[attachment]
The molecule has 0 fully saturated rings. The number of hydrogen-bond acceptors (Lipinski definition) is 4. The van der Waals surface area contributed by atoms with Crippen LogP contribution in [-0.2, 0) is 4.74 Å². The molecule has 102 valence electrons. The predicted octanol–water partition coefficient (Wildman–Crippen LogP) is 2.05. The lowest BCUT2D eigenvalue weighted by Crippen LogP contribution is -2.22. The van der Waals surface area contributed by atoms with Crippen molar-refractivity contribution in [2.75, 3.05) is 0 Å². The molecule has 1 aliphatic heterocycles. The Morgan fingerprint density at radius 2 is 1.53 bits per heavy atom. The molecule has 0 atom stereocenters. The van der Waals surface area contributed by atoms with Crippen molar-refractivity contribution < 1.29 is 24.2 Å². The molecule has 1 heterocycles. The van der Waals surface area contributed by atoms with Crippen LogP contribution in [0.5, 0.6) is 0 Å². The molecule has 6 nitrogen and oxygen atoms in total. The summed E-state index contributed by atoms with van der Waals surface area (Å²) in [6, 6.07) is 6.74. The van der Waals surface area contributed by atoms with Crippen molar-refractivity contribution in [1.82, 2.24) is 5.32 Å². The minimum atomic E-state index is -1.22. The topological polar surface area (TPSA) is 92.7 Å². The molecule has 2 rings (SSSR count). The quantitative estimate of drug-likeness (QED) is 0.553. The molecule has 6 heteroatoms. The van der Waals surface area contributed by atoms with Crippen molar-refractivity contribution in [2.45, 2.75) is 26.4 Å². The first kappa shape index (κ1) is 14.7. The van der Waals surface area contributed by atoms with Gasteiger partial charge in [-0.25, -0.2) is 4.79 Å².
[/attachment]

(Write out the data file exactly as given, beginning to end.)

The molecule has 0 fully saturated rings. The number of hydrogen-bond acceptors (Lipinski definition) is 4. The van der Waals surface area contributed by atoms with Crippen LogP contribution in [-0.2, 0) is 4.74 Å². The molecule has 102 valence electrons. The predicted octanol–water partition coefficient (Wildman–Crippen LogP) is 2.05. The lowest BCUT2D eigenvalue weighted by Crippen LogP contribution is -2.22. The van der Waals surface area contributed by atoms with Crippen molar-refractivity contribution in [2.75, 3.05) is 0 Å². The molecule has 1 aliphatic heterocycles. The Morgan fingerprint density at radius 2 is 1.53 bits per heavy atom. The molecule has 0 atom stereocenters. The van der Waals surface area contributed by atoms with Crippen molar-refractivity contribution < 1.29 is 24.2 Å². The molecule has 1 heterocycles. The van der Waals surface area contributed by atoms with Crippen LogP contribution in [0.5, 0.6) is 0 Å². The molecule has 6 nitrogen and oxygen atoms in total. The summed E-state index contributed by atoms with van der Waals surface area (Å²) in [6, 6.07) is 6.74. The van der Waals surface area contributed by atoms with Crippen molar-refractivity contribution in [1.82, 2.24) is 5.32 Å². The minimum atomic E-state index is -1.22. The topological polar surface area (TPSA) is 92.7 Å². The molecule has 2 rings (SSSR count). The quantitative estimate of drug-likeness (QED) is 0.553. The molecule has 6 heteroatoms. The van der Waals surface area contributed by atoms with Crippen molar-refractivity contribution in [2.45, 2.75) is 26.4 Å². The first kappa shape index (κ1) is 14.7. The van der Waals surface area contributed by atoms with Gasteiger partial charge in [-0.25, -0.2) is 4.79 Å².